In 2007, just before the global financial crash, Lord Richard Layard and myself sat around an impressive board room table in the Cabinet Office. Facing us were a small team of Treasury mandarins and Number 10 Policy Unit wonks. We were there to ask for money.
‘Well,’ said Jeremy Heywood (shortly to become Cabinet Secretary to Gordon Brown as Prime Minister), ‘I think I’ve heard enough’. He closed the meeting.
Outside on Whitehall, Richard wanted to buy me a drink to celebrate. ‘What happened?’, I asked. ‘We just got £300 million for NHS talking therapies. Not a bad morning’s work!’ he said.
Richard Layard can be credited with putting mental health firmly on the political map. Richard was the first to point out (in a lecture given at a Centre for Mental Health event back in 2005): there are more people with mental health problems on incapacity benefit than the total number of unemployed people. If we provide prompt access to evidence-based therapies, as recommended by NICE, he argued, the NHS will be able to address the primary cause of misery. In addition, by helping people back to work this investment will ‘pay for itself’. Sure enough that is what happened. In 2008, as Health Secretary, Alan Johnson launched Improving Access to Psychological Therapies (IAPT).
Neglect any one of Beveridge’s ‘Giant Evils’ and entrenched structural inequality just reinvents itself. This is what happened in the decade of austerity after the financial crash.
Around the same time, though, another solution was proposed. David Freud’s report, Reducing Dependency – the Freud Report, argued for a ‘work-first’ approach to the problem. If we support people back to work, his report argued, through DWP’s Job Centre coaches, we can directly tackle the cause of people’s misery, what he described as “chronic welfare dependency”. Lord Freud became Minister for Welfare Reform under the Coalition Government. Work Programme coaches were duly recruited to Job Centres; and later Universal Credit was launched.
Lord Layard and Lord Freud both got some things wrong. There isn’t a simple, single cause of misery. Beveridge knew this when he created the Welfare State in the great rebuilding after the Second World War. Investment is needed in education, health, housing, employment, and in social security benefits to alleviate poverty. Neglect any one of Beveridge’s ‘Giant Evils’ and entrenched structural inequality just reinvents itself. This is what happened in the decade of austerity after the financial crash. And it will happen again during an economic recession and the increased unemployment that will follow on from the global pandemic.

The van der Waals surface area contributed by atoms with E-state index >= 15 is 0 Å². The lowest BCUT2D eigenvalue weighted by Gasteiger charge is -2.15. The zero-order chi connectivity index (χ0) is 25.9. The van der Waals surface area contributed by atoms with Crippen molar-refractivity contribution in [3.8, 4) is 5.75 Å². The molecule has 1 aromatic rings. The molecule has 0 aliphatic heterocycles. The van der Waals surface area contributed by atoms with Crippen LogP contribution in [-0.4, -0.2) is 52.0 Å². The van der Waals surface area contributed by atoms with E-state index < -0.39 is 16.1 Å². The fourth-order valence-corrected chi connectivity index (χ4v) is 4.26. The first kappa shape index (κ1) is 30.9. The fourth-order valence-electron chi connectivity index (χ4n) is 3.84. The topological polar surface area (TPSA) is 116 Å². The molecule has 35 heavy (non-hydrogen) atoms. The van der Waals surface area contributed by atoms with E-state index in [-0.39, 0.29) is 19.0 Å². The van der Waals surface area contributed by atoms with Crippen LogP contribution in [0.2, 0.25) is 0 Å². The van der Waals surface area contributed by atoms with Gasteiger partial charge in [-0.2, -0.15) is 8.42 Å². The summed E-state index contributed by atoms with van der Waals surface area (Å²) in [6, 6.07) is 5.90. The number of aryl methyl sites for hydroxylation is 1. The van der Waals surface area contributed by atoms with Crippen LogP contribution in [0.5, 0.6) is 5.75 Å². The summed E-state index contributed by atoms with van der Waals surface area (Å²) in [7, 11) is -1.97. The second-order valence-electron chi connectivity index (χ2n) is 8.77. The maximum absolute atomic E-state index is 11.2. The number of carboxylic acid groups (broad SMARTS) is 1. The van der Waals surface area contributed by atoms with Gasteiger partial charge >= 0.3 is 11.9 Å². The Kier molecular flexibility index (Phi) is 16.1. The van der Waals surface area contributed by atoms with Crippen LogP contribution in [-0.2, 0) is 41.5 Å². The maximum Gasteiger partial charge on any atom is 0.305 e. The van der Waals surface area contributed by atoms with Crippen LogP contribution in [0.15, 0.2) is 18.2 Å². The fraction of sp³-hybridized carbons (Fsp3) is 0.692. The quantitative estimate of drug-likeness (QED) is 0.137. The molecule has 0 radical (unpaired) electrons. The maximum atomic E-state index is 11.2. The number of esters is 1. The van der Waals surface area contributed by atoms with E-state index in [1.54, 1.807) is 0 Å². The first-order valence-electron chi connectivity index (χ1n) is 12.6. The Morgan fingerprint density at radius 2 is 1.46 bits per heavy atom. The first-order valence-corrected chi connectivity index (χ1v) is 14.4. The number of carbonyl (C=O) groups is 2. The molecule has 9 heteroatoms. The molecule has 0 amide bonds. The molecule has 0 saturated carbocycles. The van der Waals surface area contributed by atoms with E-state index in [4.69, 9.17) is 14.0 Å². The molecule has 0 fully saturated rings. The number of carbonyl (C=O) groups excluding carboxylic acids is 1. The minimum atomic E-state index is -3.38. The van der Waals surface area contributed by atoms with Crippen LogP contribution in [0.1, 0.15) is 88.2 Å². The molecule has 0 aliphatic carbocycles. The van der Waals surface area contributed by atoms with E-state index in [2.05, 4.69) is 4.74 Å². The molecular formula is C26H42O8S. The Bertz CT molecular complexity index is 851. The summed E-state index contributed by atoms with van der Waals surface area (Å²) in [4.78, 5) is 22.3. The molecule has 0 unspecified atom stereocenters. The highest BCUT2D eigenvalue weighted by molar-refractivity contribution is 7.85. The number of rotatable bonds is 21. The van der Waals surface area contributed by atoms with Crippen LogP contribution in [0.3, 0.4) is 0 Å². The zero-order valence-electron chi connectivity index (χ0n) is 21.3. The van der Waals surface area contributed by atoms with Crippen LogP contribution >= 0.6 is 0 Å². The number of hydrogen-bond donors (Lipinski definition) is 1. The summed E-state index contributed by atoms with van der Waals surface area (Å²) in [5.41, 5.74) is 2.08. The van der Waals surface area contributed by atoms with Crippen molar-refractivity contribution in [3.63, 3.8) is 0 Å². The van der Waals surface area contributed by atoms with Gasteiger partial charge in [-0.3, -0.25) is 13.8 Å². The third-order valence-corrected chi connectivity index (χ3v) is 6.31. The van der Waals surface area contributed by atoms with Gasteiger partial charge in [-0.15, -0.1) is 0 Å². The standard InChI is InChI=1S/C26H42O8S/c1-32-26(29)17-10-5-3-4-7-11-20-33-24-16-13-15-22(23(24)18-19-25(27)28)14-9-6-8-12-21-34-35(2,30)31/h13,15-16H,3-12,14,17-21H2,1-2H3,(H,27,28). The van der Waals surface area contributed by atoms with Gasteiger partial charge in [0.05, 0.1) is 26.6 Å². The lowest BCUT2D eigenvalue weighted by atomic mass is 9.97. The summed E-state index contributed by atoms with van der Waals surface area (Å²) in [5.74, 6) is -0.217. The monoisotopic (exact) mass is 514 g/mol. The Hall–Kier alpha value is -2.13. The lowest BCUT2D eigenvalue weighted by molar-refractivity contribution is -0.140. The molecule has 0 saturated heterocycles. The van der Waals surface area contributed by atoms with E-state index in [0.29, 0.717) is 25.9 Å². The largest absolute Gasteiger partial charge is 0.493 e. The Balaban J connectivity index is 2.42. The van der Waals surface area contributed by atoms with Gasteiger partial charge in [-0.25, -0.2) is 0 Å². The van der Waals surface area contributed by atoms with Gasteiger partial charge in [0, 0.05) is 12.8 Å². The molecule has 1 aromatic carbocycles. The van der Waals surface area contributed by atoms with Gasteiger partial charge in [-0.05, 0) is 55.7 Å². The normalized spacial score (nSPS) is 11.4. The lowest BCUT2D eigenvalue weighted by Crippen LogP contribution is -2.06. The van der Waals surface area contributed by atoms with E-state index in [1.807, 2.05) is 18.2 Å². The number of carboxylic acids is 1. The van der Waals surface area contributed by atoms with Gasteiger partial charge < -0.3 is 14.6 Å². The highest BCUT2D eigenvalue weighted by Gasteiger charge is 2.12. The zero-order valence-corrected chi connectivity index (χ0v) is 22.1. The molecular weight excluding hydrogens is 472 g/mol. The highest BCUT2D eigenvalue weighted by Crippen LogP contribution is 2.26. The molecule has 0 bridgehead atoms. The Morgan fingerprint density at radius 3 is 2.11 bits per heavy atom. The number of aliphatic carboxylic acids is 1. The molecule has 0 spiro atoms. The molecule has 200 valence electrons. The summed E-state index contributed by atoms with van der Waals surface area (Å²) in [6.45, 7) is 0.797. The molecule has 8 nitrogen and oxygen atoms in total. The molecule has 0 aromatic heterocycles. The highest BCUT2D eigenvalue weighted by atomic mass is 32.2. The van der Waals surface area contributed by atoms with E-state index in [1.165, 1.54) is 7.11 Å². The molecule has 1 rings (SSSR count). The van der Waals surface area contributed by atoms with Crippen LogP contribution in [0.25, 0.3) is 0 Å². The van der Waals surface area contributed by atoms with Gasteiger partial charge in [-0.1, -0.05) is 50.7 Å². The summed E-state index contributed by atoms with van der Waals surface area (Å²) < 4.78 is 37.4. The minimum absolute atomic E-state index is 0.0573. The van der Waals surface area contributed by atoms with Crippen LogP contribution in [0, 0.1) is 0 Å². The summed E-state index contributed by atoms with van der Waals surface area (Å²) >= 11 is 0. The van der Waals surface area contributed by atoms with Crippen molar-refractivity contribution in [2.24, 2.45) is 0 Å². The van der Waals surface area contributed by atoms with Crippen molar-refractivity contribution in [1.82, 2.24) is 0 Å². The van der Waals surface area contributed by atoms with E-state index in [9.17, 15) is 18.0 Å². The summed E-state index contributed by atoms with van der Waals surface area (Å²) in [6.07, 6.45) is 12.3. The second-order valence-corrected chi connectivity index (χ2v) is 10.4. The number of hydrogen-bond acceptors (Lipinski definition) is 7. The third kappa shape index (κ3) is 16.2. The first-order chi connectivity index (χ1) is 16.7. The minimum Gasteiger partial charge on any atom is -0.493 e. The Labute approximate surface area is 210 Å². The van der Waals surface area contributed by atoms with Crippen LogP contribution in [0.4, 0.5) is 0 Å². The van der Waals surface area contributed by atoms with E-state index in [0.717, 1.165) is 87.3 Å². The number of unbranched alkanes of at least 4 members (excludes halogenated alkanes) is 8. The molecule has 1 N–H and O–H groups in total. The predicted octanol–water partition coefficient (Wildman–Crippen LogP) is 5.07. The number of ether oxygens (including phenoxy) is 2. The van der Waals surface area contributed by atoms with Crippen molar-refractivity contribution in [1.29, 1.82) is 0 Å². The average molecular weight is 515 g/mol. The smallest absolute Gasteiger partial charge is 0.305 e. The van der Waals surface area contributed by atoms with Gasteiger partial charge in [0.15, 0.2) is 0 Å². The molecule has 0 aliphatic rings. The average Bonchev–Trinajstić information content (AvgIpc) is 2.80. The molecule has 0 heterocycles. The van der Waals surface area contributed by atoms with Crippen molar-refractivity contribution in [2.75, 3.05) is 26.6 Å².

The Chancellor knows this. Last week he has announced another 13,500 Job Centre coaches. He has also earmarked just short of £50 million for extra careers advisers and work academies, and an extra £2 billion to help 18-24 year olds find jobs. But there is a problem. In the same week, Therese Coffey, Secretary of State for Work and Pensions, added the return of the stick to these carrots. People reliant upon benefits enjoyed a brief reprieve from ‘conditionality’ rules, as Job Centres all closed their doors in the first wave of the pandemic. Now they are faced once again with the threat of ‘sanctions, sanctions, sanctions’. Those on incapacity benefits with depression and anxiety, including those young people who are struggling with these issues, are most vulnerable. Without a joined-up employment and mental health policy, the government’s ‘build, build, build’ agenda to ‘level up’ will fail to reach the people it needs to – again.
We did get some things right before. Can we keep these and learn from what we got wrong?
Without a joined-up employment and mental health policy, the government’s ‘build, build, build’ agenda to ‘level up’ will fail to reach the people it needs to – again.
On the mental health side, we were right to prioritise choice of talking therapies that NICE recommended. When NICE publishes its updated Depression guideline in 2021 we must be ready with the funding needed to implement it fully. That will mean being willing to give more control to patients by increasing psychological literacy about which therapy works best for whom. At the same time, we must learn from what we got wrong in IAPT. Mostly, people do not benefit in any lasting way from undertaking very brief, stand-alone therapies.
On the employment support side, conversely, Lord Freud understood that it takes time for people to turn things round if they have accumulated heavy financial debts, or turned to alcohol or drugs as an escape, in addition to their long-standing depression. In Working Well in Greater Manchester, clients could have up to three years of support. But all of the progress we made, when key-workers and dedicated talking therapists worked jointly with clients, could then be set at naught by ill-timed benefit sanctions from the Job Centre.
Jeremy Heywood recognised that if government works in silos it repeats the same mistakes because important parts of the picture fall out of view. He helped set up the joint Work and Health Unit for this reason. Likewise, out of the pandemic, calls for social care and health to be integrated may finally be heeded. On Sunday, we wished a happy 72nd birthday to our NHS. It was also the 75th anniversary of Attlee’s 1945 election victory which brought with it the post-war promise of the Welfare State. To celebrate both, we could do worse than recall words from the Irish writer, Samuel Beckett, of Waiting for Godot fame: “Ever tried. Ever failed. No Matter. Try again. Fail again. Fail better.”